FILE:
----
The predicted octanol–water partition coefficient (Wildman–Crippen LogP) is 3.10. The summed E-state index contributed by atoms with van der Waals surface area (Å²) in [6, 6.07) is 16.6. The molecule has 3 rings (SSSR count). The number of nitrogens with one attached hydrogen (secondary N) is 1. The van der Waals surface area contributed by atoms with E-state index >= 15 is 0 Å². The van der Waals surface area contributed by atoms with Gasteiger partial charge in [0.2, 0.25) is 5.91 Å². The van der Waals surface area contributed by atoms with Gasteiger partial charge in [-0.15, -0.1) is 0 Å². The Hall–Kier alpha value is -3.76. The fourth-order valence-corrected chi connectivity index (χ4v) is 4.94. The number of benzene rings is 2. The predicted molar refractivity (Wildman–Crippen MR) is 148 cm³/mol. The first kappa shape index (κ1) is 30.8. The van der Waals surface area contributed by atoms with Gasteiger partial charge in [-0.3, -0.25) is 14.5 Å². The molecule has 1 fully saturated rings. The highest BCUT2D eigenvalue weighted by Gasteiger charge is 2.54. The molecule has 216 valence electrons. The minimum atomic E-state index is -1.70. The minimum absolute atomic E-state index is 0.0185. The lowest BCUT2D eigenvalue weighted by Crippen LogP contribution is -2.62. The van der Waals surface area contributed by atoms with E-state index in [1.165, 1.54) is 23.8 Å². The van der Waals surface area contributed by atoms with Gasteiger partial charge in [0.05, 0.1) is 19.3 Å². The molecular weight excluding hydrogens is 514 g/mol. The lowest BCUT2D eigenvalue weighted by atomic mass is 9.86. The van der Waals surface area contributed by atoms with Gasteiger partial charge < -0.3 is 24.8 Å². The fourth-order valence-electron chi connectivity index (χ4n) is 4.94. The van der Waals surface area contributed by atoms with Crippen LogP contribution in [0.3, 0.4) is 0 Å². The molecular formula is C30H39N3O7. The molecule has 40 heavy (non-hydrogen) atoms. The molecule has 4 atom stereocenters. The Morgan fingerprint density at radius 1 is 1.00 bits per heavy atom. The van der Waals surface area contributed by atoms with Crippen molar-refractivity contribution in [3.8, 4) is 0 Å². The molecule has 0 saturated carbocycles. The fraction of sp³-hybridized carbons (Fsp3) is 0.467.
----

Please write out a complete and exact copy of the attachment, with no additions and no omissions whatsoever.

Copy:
The predicted octanol–water partition coefficient (Wildman–Crippen LogP) is 3.10. The summed E-state index contributed by atoms with van der Waals surface area (Å²) in [6, 6.07) is 16.6. The molecule has 3 rings (SSSR count). The number of nitrogens with one attached hydrogen (secondary N) is 1. The van der Waals surface area contributed by atoms with E-state index >= 15 is 0 Å². The van der Waals surface area contributed by atoms with Gasteiger partial charge in [0.2, 0.25) is 5.91 Å². The van der Waals surface area contributed by atoms with Gasteiger partial charge in [-0.15, -0.1) is 0 Å². The Hall–Kier alpha value is -3.76. The fourth-order valence-corrected chi connectivity index (χ4v) is 4.94. The number of benzene rings is 2. The predicted molar refractivity (Wildman–Crippen MR) is 148 cm³/mol. The first kappa shape index (κ1) is 30.8. The van der Waals surface area contributed by atoms with Gasteiger partial charge in [-0.3, -0.25) is 14.5 Å². The molecule has 1 fully saturated rings. The highest BCUT2D eigenvalue weighted by Gasteiger charge is 2.54. The molecule has 216 valence electrons. The minimum atomic E-state index is -1.70. The minimum absolute atomic E-state index is 0.0185. The lowest BCUT2D eigenvalue weighted by Crippen LogP contribution is -2.62. The van der Waals surface area contributed by atoms with E-state index in [1.165, 1.54) is 23.8 Å². The van der Waals surface area contributed by atoms with Gasteiger partial charge in [0.05, 0.1) is 19.3 Å². The molecular weight excluding hydrogens is 514 g/mol. The lowest BCUT2D eigenvalue weighted by atomic mass is 9.86. The van der Waals surface area contributed by atoms with Gasteiger partial charge < -0.3 is 24.8 Å². The fourth-order valence-electron chi connectivity index (χ4n) is 4.94. The van der Waals surface area contributed by atoms with Crippen LogP contribution in [0.3, 0.4) is 0 Å². The molecular formula is C30H39N3O7. The molecule has 40 heavy (non-hydrogen) atoms. The molecule has 4 atom stereocenters. The Morgan fingerprint density at radius 1 is 1.00 bits per heavy atom. The van der Waals surface area contributed by atoms with Crippen molar-refractivity contribution in [3.8, 4) is 0 Å². The molecule has 0 saturated carbocycles. The fraction of sp³-hybridized carbons (Fsp3) is 0.467.